Re: Petro bond sand


Bramblebush ForumsFAQ

Posted by bruce paul fink on October 15, 19100 at 09:39:16:

In Reply to: Re: Petro bond sand posted by Sonny Jeffers on October 14, 19100 at 22:10:12:

Petro bond sand will work with most metals including aluminum or cast iron. Of course you get a 'sand' surface finish. Not necessarily bad but not to the degree of finger print surface quality of a plaster based investment or even harder surface ceramic shell mold.

Two of the advantage differences of sand molds is the elimination of a burnout to remove the model, and the greater porosity of the sand so it can partially vent right through the mold body itself. This is also a great time and energy saver.

But it also has the disadvantage of needing the model to be such that you can lift it out, thus no real undercuts and all sides with slight draft tapers for the model removal. An exception to this is when the model is a styrofoam item that burns out as the metal goes in. Never one of my favorites but certainly good under some model or production conditions.

As far as using a mold more than once (unless you are getting into very expensive and sometimes water cooled metal molds for production) it is much easier to make a model that can be used more than once and to still discard each used investment, or to reprocess the used investment for reuse.

The closest I ever got to that was to make a urethane rubber positive model with all parting planes and sprues, cup and vents as part of it, and then to cast individual investments one at a time for each half. Let each side set up and remove just one half at a time and recast the remaining side or portion. Then remove the first investment segment and keep recasting in a rotation. This makes a series of investment pieces that will reassemble perfectly (use alignment key ways in the model) before casting and that do NOT have any interior model left in to require a burnout for that part.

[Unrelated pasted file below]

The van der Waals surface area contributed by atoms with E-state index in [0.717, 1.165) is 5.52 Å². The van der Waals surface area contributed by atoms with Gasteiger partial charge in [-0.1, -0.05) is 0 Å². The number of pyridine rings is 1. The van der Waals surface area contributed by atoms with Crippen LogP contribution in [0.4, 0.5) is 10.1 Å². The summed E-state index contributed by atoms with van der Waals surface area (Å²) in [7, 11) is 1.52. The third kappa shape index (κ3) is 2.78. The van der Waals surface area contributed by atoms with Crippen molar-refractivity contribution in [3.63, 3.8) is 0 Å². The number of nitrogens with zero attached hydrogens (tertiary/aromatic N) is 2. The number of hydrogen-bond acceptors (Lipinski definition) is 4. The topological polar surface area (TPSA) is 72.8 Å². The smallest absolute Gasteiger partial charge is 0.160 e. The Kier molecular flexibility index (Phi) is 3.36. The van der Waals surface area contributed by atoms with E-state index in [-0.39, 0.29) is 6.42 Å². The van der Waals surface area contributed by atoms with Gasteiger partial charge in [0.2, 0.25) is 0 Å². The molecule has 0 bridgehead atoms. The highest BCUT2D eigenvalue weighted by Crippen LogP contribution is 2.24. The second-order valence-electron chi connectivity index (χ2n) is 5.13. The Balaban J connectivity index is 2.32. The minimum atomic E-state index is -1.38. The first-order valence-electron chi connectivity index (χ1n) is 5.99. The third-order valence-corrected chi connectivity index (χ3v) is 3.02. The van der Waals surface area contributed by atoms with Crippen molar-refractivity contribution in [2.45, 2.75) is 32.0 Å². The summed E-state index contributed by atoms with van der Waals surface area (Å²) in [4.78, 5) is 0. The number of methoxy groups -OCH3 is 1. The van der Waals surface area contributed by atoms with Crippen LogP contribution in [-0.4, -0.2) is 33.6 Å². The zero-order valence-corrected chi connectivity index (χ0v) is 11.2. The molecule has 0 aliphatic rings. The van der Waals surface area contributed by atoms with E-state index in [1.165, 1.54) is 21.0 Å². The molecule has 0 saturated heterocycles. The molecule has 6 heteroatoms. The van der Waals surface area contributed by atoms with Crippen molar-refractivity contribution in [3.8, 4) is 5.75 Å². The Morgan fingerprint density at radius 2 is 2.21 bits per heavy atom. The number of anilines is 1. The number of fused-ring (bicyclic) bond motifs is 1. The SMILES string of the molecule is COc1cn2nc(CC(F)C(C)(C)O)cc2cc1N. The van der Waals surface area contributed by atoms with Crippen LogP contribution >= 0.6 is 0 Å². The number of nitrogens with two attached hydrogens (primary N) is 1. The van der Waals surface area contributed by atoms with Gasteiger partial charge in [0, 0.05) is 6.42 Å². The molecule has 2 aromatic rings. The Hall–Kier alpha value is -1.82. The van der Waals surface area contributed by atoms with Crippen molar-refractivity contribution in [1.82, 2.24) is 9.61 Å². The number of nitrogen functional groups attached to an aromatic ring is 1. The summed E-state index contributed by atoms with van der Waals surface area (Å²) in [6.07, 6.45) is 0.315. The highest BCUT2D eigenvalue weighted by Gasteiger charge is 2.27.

I did a series of 18 for 6 different models that way for a total of 108 bronze castings that were each about 7 lb.

The investment was a plaster based one but only needed a shorter 700 degree burnout for the mechanical and chemical water removal. The models still exist and many more could be done if needed since the urethane rubber models show no wear at all.

Hope this is clear enough. A picture is worth a thousand words but no pic here. bpfink

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